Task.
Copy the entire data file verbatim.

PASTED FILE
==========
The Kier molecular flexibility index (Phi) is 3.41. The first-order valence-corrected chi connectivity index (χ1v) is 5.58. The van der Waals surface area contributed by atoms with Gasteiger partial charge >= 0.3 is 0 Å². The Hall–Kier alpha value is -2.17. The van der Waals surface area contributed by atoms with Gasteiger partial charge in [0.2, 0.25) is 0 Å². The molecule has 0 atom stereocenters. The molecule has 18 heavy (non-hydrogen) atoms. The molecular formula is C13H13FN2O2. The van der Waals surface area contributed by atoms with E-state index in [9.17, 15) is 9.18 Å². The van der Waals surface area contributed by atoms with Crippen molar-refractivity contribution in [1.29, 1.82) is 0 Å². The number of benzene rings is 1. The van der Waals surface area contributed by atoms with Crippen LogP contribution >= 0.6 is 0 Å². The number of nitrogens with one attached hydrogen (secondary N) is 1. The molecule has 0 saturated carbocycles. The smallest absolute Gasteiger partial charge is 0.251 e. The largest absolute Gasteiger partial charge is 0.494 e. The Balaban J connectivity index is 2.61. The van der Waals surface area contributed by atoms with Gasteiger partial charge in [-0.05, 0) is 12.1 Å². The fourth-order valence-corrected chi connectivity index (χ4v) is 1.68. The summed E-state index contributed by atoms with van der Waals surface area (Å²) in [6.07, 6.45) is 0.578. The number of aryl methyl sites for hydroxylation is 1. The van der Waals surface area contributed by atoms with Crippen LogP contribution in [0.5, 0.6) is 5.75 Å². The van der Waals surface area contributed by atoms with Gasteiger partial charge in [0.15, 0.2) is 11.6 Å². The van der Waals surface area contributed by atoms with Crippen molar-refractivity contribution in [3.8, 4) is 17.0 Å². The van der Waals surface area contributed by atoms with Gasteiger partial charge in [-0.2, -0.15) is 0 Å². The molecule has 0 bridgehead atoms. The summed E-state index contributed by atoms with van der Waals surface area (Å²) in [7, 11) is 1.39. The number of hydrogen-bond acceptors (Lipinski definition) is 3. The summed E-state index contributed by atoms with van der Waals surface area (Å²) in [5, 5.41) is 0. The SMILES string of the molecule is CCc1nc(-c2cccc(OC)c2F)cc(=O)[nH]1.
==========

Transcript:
The Kier molecular flexibility index (Phi) is 3.41. The first-order valence-corrected chi connectivity index (χ1v) is 5.58. The van der Waals surface area contributed by atoms with Gasteiger partial charge >= 0.3 is 0 Å². The Hall–Kier alpha value is -2.17. The van der Waals surface area contributed by atoms with Gasteiger partial charge in [0.2, 0.25) is 0 Å². The molecule has 0 atom stereocenters. The molecule has 18 heavy (non-hydrogen) atoms. The molecular formula is C13H13FN2O2. The van der Waals surface area contributed by atoms with E-state index in [9.17, 15) is 9.18 Å². The van der Waals surface area contributed by atoms with Crippen molar-refractivity contribution in [1.29, 1.82) is 0 Å². The number of benzene rings is 1. The van der Waals surface area contributed by atoms with Crippen LogP contribution >= 0.6 is 0 Å². The number of nitrogens with one attached hydrogen (secondary N) is 1. The molecule has 0 saturated carbocycles. The smallest absolute Gasteiger partial charge is 0.251 e. The largest absolute Gasteiger partial charge is 0.494 e. The Balaban J connectivity index is 2.61. The van der Waals surface area contributed by atoms with Gasteiger partial charge in [-0.05, 0) is 12.1 Å². The fourth-order valence-corrected chi connectivity index (χ4v) is 1.68. The summed E-state index contributed by atoms with van der Waals surface area (Å²) in [6.07, 6.45) is 0.578. The number of aryl methyl sites for hydroxylation is 1. The van der Waals surface area contributed by atoms with Crippen LogP contribution in [0.5, 0.6) is 5.75 Å². The van der Waals surface area contributed by atoms with Gasteiger partial charge in [0.15, 0.2) is 11.6 Å². The van der Waals surface area contributed by atoms with Crippen molar-refractivity contribution in [3.8, 4) is 17.0 Å². The van der Waals surface area contributed by atoms with Gasteiger partial charge in [-0.2, -0.15) is 0 Å². The molecule has 0 bridgehead atoms. The summed E-state index contributed by atoms with van der Waals surface area (Å²) in [7, 11) is 1.39. The number of hydrogen-bond acceptors (Lipinski definition) is 3. The summed E-state index contributed by atoms with van der Waals surface area (Å²) in [5, 5.41) is 0. The SMILES string of the molecule is CCc1nc(-c2cccc(OC)c2F)cc(=O)[nH]1.